You started out skating banks and then the pools?
Yeah, we started out skating banks like the little five ft. ones at St. Clemmons and then Paul Revere which was like Jefferies Bay with perfect blacktop peaks. We skated Belagio which was a big wall that wrapped around a building and then dropped down and looked like Sunset Beach. You had to ride up on the wall or be real careful when you hit the bottom because you had two or three feet of flat and then there was a building. It was that old gritty stucco so if you hit that you got buffed off pretty good. We used to ride around the canyons doing downhill stuff with Tony, Jay and Muir but I guess a lot of the more hardcore skating that I did was with J.P. or Gary Rosa or Ray Flores. We’d find pools and keep them quiet, because as soon as you told somebody like Tony, the next day he’d bring a bunch of photographers and it would end up in a magazine, then that was the end of the pool. Or you tell the wrong people and they’d bring all their friends and it’s a bust. Too many people at a pool is a bust. You have to keep it real quiet. You had to be low profile and commando about it. Sneak in and sneak out.

So T.A. was a rat bastard all the way back then?
He was notorious back then, but history is going to remember him better than anyone else. His face was all over the magazines. He’s probably the most photographed skater of all time. On one hand, he got the job done, but as far as we were concerned he could do it at somebody elses’ pool. No, you know, he turned us on to pools, too. It wasn’t a totally one-sided thing.

Did you start drawing Dogtown on your board first?
No, actually I think we were going out to the Farben pool with Craig Stecyk, Stacy, Muir, J.P., me and maybe Rosa. And I said we really need something on the boards, since we’re going to be filming the bottom of the boards. And Muir said, ‘Draw it’ and I said ‘Man, I don’t have time. Let’s just draw a big D.T.S.’ That was the first one. Then we drew Stecyk’s cross and put the banner with the skates and every variation of anything that influenced me. Every month the influence shifted from heavy metal to Griffin to Odgen to Roger Dean that did the Yes album artwork. Anytime I saw something I liked, like old 60’s posters and psychedelic stuff, I would use all those influences to create my own thing.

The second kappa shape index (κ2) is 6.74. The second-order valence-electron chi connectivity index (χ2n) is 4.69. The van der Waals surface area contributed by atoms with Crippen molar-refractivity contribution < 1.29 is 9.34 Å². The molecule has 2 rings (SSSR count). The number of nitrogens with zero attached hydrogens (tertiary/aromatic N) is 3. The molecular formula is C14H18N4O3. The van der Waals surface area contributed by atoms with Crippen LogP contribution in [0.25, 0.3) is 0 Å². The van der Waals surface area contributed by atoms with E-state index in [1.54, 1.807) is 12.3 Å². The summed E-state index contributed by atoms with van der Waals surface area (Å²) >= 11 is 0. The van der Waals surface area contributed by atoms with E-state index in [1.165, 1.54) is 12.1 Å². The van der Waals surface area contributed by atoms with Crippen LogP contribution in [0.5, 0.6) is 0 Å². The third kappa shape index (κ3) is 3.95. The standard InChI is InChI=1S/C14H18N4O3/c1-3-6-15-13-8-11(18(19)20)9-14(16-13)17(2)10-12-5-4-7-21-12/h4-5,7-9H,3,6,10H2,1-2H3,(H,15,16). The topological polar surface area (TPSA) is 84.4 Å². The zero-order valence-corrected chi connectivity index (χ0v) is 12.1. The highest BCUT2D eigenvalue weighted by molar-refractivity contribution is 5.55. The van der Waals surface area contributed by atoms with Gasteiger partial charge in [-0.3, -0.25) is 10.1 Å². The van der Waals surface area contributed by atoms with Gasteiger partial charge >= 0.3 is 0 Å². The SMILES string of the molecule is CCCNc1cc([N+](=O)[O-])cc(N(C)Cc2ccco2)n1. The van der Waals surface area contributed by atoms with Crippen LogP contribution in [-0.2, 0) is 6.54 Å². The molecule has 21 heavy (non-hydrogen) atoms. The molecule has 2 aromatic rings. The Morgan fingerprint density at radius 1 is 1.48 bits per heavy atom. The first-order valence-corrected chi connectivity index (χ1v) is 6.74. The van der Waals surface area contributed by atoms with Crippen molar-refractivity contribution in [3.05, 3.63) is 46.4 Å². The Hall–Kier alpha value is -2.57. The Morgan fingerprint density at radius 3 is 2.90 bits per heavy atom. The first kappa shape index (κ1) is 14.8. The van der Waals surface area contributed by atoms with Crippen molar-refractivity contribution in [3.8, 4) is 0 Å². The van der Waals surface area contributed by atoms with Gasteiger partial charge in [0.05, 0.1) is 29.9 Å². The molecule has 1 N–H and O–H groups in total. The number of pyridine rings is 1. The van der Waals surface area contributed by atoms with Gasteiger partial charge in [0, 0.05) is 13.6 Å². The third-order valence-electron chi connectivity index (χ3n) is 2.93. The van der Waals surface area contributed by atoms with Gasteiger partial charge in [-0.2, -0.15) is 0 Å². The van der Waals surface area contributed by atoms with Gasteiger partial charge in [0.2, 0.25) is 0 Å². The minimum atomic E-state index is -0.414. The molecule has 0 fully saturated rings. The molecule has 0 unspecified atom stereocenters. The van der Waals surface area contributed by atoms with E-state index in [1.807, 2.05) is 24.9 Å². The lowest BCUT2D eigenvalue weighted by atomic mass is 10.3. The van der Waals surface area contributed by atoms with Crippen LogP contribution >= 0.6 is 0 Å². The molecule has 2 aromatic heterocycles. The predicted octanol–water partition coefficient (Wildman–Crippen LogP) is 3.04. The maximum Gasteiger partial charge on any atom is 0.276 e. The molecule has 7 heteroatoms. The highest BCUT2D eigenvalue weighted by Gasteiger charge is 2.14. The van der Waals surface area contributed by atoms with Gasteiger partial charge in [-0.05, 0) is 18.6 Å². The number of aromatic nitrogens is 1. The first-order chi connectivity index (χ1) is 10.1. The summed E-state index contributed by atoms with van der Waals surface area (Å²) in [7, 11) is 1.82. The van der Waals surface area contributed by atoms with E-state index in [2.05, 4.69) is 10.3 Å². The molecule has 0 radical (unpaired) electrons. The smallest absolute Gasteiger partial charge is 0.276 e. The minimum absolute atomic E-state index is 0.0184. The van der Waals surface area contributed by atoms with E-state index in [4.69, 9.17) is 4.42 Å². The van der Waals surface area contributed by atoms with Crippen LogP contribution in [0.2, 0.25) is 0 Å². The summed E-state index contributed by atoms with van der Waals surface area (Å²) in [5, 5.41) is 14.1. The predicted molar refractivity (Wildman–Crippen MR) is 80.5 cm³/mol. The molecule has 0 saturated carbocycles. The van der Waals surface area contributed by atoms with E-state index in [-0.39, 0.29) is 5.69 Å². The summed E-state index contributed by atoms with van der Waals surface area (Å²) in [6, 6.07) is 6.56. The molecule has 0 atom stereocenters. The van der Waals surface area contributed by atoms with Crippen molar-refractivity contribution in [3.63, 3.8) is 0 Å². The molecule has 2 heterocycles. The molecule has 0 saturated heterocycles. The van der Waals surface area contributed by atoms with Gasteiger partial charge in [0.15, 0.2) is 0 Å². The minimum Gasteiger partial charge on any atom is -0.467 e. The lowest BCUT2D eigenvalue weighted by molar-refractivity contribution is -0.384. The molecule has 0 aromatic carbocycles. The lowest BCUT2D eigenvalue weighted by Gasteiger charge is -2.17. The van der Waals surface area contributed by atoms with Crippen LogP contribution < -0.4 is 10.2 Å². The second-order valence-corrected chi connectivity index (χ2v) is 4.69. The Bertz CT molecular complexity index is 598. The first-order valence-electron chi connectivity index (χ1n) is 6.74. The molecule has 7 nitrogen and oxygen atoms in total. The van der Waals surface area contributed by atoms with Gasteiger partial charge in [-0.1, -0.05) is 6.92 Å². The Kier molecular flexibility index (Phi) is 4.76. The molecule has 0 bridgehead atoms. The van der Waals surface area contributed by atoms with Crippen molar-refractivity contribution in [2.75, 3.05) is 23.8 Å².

What was the reaction?
Well, I always wanted to have the best looking board. You want that flash of colors in your face for that second when you do an off the lip.

So, you essentially created the beginning of art on boards?
I guess so, yes.

Those decks could have been made of dog shit and we still would have bought them because the graphics were so bad ass.
That was one of the selling points when we hooked up with Greg and Jeff these two guys from NY. James [Muir] was the rider and he was doing well in contests and stuff and his name was getting around. The other thing that was getting around was the artwork on the boards, so when he went up and talked to these guys that’s one of the first things they noticed. You know the boards looked really good, this guy’s a hot rider, let’s hook something up. Then they got the idea for multiple riders, multiple graphics and doing each guy’s signature model.

This was at a time after Dogtown had been pretty exploited.
It was the summer after Muir got the cover of Skateboarder Magazine. And then he got the centerfold of Skateboarding Magazine with the bottom of his board smacking off the lip. You don’t get much better advertising than that. We hadn’t even established our company yet. The photos were all taken and then they started showing up in magazines a few months later. Alva beat us to the line with the ten inch. As usual, I made him a board and he took it to his guy and said ‘this is the shit. You gotta make it.’